I like this slightly goofy paragraph because it feels true. This is in fact what I want to do on the show. What does our relationship with coal, or black soldier flies*, or bison tell us about ourselves -- as individuals, or communities, or nations? I like the way this description doesn't assume the human/nature divide that's built into our language; how it pokes at that divide by calling attention to it. And I like how it puts the emphasis on relationship, on our interactions with the world. This sets us up to think about ourselves not only as world-changers but also as creatures who are changed by the world. It's relationship, it goes both ways.

But there are obviously some problems with this description. It's convoluted. Lots of dashes, lots of sub-clauses. I read it, and say it, thinking, "there has to be a better way to say this." But I haven't found it yet.

Want to give it a whirl? I'd love to hear your thoughts. (As long as you're not offended if I don't adopt them.)

One thing that gives me some comfort here is this paragraph from the This American Life website:

One of our problems from the start has been that when we try to describe This American Life in a sentence or two, it just sounds awful. For instance: each week we choose a theme and put together different kinds of stories on that theme. That doesn't sound like something we'd want to listen to on the radio, and it's our show.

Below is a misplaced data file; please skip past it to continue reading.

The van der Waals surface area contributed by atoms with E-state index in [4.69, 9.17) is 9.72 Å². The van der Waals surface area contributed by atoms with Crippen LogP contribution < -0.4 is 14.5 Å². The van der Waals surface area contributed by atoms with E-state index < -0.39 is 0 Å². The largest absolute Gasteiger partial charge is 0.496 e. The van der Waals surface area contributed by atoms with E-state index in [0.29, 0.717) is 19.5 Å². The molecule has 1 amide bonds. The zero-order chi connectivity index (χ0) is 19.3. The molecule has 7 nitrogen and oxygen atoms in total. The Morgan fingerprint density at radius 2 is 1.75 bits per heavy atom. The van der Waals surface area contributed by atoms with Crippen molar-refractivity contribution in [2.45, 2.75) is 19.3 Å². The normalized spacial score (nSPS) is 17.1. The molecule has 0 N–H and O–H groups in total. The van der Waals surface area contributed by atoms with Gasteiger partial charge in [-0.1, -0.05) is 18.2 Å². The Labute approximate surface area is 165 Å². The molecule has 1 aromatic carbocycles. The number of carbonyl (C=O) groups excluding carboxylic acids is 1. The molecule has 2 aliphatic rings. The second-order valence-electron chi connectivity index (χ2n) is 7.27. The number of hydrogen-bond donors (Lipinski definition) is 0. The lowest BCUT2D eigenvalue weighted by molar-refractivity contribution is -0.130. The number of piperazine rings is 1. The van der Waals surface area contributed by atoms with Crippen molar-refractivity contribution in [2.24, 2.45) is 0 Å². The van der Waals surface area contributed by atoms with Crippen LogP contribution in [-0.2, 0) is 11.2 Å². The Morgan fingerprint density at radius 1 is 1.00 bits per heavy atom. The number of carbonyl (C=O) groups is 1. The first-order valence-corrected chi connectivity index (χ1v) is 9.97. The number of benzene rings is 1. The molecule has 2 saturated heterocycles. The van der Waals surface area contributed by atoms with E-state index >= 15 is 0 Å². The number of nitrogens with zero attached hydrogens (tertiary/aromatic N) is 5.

I'm not trying to make Threshold difficult to describe just so I can be like my idols, but since it is kind of hard to describe, it's nice to know my idols have had the same problem.

To close: a moment of clarity. Team Threshold has decided on a tagline. I'm really digging it, actually.

Ready?

Drum roll please...


THRESHOLD
stories of life on earth


Ta-da!

If you'd like to send me your thoughts on how to make that description better, you can just reply to this message. Thank you!

~ Amy

* Yup, I said black soldier flies.

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That's What I Call a Good Day

Issue #11

Thanks for all the encouragement after last week’s missive about being dissatisfied with myself and my work. I wasn't (consciously) begging for encouragement, but lots of you responded with some, and it felt good. These lines from artist (and guest contributor) Stephanie Frostad were particularly helpful: